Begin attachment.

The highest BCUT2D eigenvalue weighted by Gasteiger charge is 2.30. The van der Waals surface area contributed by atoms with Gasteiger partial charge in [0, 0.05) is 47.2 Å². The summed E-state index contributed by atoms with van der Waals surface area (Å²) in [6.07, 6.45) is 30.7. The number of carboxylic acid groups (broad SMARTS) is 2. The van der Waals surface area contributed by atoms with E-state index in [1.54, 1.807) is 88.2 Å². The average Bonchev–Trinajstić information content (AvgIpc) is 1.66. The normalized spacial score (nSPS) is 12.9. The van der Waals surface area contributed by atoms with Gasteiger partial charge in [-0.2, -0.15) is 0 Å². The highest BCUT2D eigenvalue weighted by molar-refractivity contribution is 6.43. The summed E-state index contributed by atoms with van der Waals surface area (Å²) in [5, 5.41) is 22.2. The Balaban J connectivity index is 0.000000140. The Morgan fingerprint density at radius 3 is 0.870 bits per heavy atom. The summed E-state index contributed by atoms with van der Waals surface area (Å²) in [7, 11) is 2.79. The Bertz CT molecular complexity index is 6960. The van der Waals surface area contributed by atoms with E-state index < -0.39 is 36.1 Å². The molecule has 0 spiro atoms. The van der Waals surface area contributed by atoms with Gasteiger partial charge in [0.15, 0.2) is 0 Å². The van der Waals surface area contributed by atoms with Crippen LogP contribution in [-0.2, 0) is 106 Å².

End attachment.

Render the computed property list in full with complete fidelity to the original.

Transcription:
The highest BCUT2D eigenvalue weighted by Gasteiger charge is 2.30. The van der Waals surface area contributed by atoms with Gasteiger partial charge in [0, 0.05) is 47.2 Å². The summed E-state index contributed by atoms with van der Waals surface area (Å²) in [6.07, 6.45) is 30.7. The number of carboxylic acid groups (broad SMARTS) is 2. The van der Waals surface area contributed by atoms with E-state index in [1.54, 1.807) is 88.2 Å². The average Bonchev–Trinajstić information content (AvgIpc) is 1.66. The normalized spacial score (nSPS) is 12.9. The van der Waals surface area contributed by atoms with Gasteiger partial charge in [-0.2, -0.15) is 0 Å². The highest BCUT2D eigenvalue weighted by molar-refractivity contribution is 6.43. The summed E-state index contributed by atoms with van der Waals surface area (Å²) in [5, 5.41) is 22.2. The Balaban J connectivity index is 0.000000140. The Morgan fingerprint density at radius 3 is 0.870 bits per heavy atom. The summed E-state index contributed by atoms with van der Waals surface area (Å²) in [7, 11) is 2.79. The Bertz CT molecular complexity index is 6960. The van der Waals surface area contributed by atoms with E-state index < -0.39 is 36.1 Å². The molecule has 0 spiro atoms. The van der Waals surface area contributed by atoms with Gasteiger partial charge in [0.15, 0.2) is 0 Å². The van der Waals surface area contributed by atoms with Crippen LogP contribution in [-0.2, 0) is 106 Å².